The union filed the complaint pursuant to G. L. c. 150C, § 11, seeking to vacate the arbitrator's award. The union argued that (1) the arbitrator exceeded her authority by ruling on the issue of arbitrability, and (2) the arbitrator exceeded her authority by finding that the grievant was a civil service employee.
After the union moved to vacate the award, the department cross-moved for judgment on the pleadings to confirm the award. The judge allowed the department's motion and denied the union's. Judgment subsequently entered, and this appeal followed.
2. Standard of review. We review de novo a grant of judgment on the pleadings pursuant to Mass.R.Civ.P. 12(c), 365 Mass. 758 (1974). Wheatley v. Massachusetts Insurers Insolvency Fund, 456 Mass. 594 , 600 (2010). See Jarosz v. Palmer, 436 Mass. 526 , 529 (2002). We review arbitration awards "only to determine if the arbitrator has exceeded the scope of [her] authority, or decided the matter based on 'fraud, arbitrary conduct, or procedural irregularity in the hearings.' " Plymouth-Carver Regional Sch. Dist. v. J. Farmer & Co., 407 Mass. 1006 , 1007 (1990), quoting from Marino v. Tagaris, 395 Mass. 397 , 400 (1985).
3. Discussion. The union argues that the arbitrator exceeded her authority by determining, on the basis of no evidence, that the grievant was a civil service employee. We agree.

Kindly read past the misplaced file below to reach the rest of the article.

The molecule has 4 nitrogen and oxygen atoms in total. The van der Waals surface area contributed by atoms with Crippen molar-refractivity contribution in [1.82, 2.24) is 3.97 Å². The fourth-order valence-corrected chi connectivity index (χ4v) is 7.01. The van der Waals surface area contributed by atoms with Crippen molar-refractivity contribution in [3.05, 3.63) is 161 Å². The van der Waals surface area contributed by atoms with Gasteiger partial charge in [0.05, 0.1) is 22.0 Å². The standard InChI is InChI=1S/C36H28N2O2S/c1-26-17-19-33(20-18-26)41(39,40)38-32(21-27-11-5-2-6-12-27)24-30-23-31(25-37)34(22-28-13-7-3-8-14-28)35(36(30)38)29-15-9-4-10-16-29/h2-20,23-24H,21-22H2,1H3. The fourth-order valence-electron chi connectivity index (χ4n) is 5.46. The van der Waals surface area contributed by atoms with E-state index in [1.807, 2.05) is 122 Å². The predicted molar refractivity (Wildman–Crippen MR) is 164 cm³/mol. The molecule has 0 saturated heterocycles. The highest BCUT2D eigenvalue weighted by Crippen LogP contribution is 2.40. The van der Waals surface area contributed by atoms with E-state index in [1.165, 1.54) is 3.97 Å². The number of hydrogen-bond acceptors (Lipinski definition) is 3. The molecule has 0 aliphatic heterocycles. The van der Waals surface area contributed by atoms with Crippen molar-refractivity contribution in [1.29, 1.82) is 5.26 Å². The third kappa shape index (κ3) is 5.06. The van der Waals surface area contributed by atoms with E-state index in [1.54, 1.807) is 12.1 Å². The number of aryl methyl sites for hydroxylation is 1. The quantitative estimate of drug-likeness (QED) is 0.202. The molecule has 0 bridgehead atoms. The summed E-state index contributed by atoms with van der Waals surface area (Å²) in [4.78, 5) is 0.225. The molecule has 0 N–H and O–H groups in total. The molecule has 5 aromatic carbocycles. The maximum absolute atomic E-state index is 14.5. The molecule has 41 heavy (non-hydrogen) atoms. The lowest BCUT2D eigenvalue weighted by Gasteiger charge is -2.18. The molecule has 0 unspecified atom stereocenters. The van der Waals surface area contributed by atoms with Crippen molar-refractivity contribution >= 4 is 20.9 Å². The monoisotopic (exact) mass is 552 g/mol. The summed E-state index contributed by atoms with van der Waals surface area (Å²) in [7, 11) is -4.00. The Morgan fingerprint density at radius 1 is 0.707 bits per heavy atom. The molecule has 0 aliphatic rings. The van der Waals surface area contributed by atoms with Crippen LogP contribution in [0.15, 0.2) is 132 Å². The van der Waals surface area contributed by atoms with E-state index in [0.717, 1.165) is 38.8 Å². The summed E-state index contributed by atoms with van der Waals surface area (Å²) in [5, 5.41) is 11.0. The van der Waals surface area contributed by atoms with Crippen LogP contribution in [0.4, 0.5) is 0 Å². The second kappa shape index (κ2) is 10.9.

A judge shall vacate an arbitration award rendered in excess of the arbitrator's powers. G. L. c. 150C, § 11(a)(3). An arbitrator exceeds her powers by, inter alia, awarding relief which does not "draw its essence from the collective bargaining agreement." School Dist. of Beverly v. Geller, 435 Mass. 223 , 228-229 (2001) (Cordy, J., concurring), quoting from United Steelworkers v. Enterprise Wheel & Car Corp., 363 U.S. 593, 597 (1960).
In determining whether an arbitrator acted within her powers, judges do not review the arbitrator's findings of fact or conclusions of law for error. Massachusetts Bay Transp. Authy. v. Boston Carmen's Union, Local 589, Amalgamated Transit Union, 454 Mass. 19 , 25 (2009). However, a judge may vacate an award if "the record before the arbitrator shows no support whatever for [her] determination." [Note 3] Concerned Minority Educators of Worcester v. School Comm. of Worcester, 392 Mass. 184 , 190 (1984). See Electronics Corp. of Am. v. International Union of Elec., Radio & Mach. Workers, AFL-CIO Local 272, 492 F.2d 1255, 1257 (1st Cir. 1974) ("[W]here the 'fact' underlying
an arbitrator's decision is concededly a non-fact . . . the award cannot stand"). Because a finding with no evidence to support it cannot draw its essence from a collective bargaining agreement designed to resolve disputes fairly through arbitration, such an award exceeds the arbitrator's powers. [Note 4] See School Dist. of Beverly v. Geller, 435 Mass. at 228-229 (Cordy, J., concurring).